The 2015 Sinquefield Cup has concluded, and with a comfortable last-round draw Levon Aronian has taken clear first. None of his main rivals managed to win their games, so Aronian's draw with Topalov left him a point ahead of his closest competitors. He had Black in a Ragozin System, and despite that was never worse and could have pushed for more if he had needed to. Spotting a moment where he could force a draw (or more precisely, could force Topalov to force a draw) he took it, guaranteeing himself victory in the tournament.
Entering the round Magnus Carlsen, Maxime Vachier-Lagrave, Anish Giri and Alexander Grischuk were all a point behind Aronian and theoretically still in the race for first. As noted above (at least by implication), none of them managed to win. Carlsen had Black against Viswanathan Anand, and went for a Berlin ending. He drew easily, but a win was never going to happen. Vachier-Lagrave and Giri played each other and although Vachier-Lagrave managed to obtain a little pull through much of the game, Giri kept things under control and drew a double rook ending without too much exertion.
The big game of the day was the battle between Grischuk and Hikaru Nakamura. With a win, Nakamura would join the tie for second (and take second in the overall Grand Tour standings and regain second place on the live rating list), and he pushed long and hard, taking plenty of risks along the way. He was better at first, enjoying a normal opening advantage with White. A pair of dubious, related decisions on move 26 and move 27 left him worse, but thanks to Grischuk's mistaken decision to give up his dark squared bishop for White's knight on f2 Nakamura was again in control by the end of the first time control. From there Nakamura played very well and energetically, but with victory in sight made a couple of slips that endangered the win. Fortunately for him he kept pushing and finally managed to break down the Russian's resistance.
The final game was of no relevance to the race for first, but it was an interesting game in its own right. Fabiano Caruana came close to a win against Wesley So, but the wrong capture on d6 on move 21 allowed So to survive, albeit only after a lot of hard work.
(The games, with my comments, are here.)
Here are the final standings, given in tiebreak order. The tiebreakers are in fact very important, because points for the Grand Chess Tour standings are allocated based on those tiebreaks. Carlsen wound up getting second place on tiebreaks with 10 GCT points, putting him in the mix for overall Tour victory, while Giri only received six points for fifth, with the same score. So although Giri went a combined +3 in Norway and St. Louis while Carlsen is still -1 overall, Carlsen has 14 total points while Giri has 13. Brilliant.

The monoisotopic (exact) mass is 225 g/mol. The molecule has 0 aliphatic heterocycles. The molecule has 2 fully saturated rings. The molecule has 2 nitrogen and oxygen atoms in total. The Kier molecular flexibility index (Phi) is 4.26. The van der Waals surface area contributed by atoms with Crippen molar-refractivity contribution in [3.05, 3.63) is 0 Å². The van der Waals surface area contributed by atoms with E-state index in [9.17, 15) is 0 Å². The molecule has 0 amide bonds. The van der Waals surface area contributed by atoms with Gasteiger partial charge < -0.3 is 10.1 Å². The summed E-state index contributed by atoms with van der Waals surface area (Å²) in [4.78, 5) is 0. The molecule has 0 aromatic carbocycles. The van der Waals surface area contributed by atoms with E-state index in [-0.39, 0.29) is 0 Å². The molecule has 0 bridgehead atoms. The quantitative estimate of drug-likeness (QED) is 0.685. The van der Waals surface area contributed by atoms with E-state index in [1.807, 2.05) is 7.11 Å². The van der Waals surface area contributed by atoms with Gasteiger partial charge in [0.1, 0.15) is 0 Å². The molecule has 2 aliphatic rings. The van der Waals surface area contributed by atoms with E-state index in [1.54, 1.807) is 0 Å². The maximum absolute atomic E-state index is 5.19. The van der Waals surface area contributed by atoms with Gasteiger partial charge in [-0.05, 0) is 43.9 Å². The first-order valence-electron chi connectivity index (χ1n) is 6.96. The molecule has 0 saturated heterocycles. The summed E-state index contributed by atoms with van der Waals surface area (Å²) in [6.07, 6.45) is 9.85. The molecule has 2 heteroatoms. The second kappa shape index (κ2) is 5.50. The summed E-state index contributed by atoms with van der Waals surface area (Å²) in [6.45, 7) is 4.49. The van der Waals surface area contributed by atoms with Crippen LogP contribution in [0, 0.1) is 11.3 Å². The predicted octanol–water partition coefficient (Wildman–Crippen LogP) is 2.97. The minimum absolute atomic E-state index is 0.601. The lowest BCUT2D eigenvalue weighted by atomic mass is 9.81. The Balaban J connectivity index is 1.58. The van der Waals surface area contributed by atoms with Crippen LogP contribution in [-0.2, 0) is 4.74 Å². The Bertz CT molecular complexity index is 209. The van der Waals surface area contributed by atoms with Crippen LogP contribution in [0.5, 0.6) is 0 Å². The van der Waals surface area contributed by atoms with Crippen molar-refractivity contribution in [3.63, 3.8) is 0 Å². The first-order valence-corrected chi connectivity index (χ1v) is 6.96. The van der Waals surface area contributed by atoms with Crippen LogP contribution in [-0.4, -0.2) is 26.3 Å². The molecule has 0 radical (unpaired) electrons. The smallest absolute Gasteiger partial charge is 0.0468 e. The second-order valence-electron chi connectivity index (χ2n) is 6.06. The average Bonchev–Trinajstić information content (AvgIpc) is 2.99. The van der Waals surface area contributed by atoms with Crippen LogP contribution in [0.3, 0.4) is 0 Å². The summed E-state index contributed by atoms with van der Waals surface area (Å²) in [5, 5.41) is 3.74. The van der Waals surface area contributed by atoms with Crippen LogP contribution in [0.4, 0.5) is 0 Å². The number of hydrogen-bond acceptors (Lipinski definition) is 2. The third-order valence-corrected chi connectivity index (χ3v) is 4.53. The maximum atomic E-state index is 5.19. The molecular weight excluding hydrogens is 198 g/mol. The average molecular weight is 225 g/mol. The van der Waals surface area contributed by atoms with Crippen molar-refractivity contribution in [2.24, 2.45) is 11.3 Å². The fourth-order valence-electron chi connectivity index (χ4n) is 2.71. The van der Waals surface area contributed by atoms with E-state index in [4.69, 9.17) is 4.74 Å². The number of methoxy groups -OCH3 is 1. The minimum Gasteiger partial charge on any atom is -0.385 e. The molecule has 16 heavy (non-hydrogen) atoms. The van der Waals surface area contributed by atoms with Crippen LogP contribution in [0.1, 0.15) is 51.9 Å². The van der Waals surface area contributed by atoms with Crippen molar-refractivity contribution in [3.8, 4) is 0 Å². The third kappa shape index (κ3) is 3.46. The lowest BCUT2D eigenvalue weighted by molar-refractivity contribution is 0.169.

- Aronian 6
- Carlsen 5
- Nakamura 5
- Vachier-Lagrave 5
- Giri 5
- Grischuk 4.5
- Topalov 4.5
- Caruana 3.5
- Anand 3.5
- So 3
And these are the overall Grand Chess Tour Standings, with the points they earned from Norway and St. Louis, respectively:
- Topalov 17 (13, 4)
- Nakamura 16 (8, 8)
- Aronian 15 (2, 13)
- Carlsen 14 (4, 10)
- Giri 13 (7, 6)
- Anand 12 (10, 2)
- Vachier-Lagrave 12 (5, 7)
- Caruana 9 (6, 3)
- Grischuk 8 (3, 5)
- Hammer 1 (1, N/A)
- So 1 (N/A, 1)
The last stop for this year's Grand Chess Tour is the London Chess Classic, which begins December 3, while the next major event is the World Cup in Baku. That starts September 10, and practically every player over 2700 (and more besides) except for Carlsen and Anand will be there. The top two finishers qualify for next year's Candidates' event (Carlsen and Anand were the world championship finalists last year and thus needn't play; Carlsen because he's the world champion and Anand because he's automatically seeded into the Candidates').
Unfortunately, even though the World Cup is a colossally important event that eight of the Sinquefield Cup participants are playing in and that could be a career-changer for six of them (Nakamura and Caruana have already qualified for the Candidates' through the Grand Prix, but are still required to play in the World Cup to secure their eligibility), the players are forced to stay in St. Louis through at least tomorrow. Why, when they could be headed to Baku to acclimate, get over jet lag before the tournament starts and to engage in further opening preparation?
The answer: it's for the sake of the so-called Ultimate Moves "competition" and a screening of what will likely be Hollywood's latest "chess players are crazy" offering, a.k.a. "Pawn Sacrifice". The former will consist of rapid and blitz tandem and consultation games that are basically an opportunity for Rex Sinquefield and his son Randy to participate with and against the world's best players; the latter is a movie about Bobby Fischer with Tobey Maguire in the lead role.
The juxtaposition of the two events is fascinating, because Fischer, for better and worse, would quite possibly have balked at the idea of playing in the Ultimate Moves event, refusing to play the clown in exchange for a sponsor's money - especially if it got in the way of performing his best in a real event. But what do you think? Is the Ultimate Moves competition nothing more than a harmless indulgence for a rich and very generous sponsor? Or perhaps it's a demonstration of the power of money, one that takes no account of the players' dignity and schedules? Maybe to some degree it's both, or something in between, or...?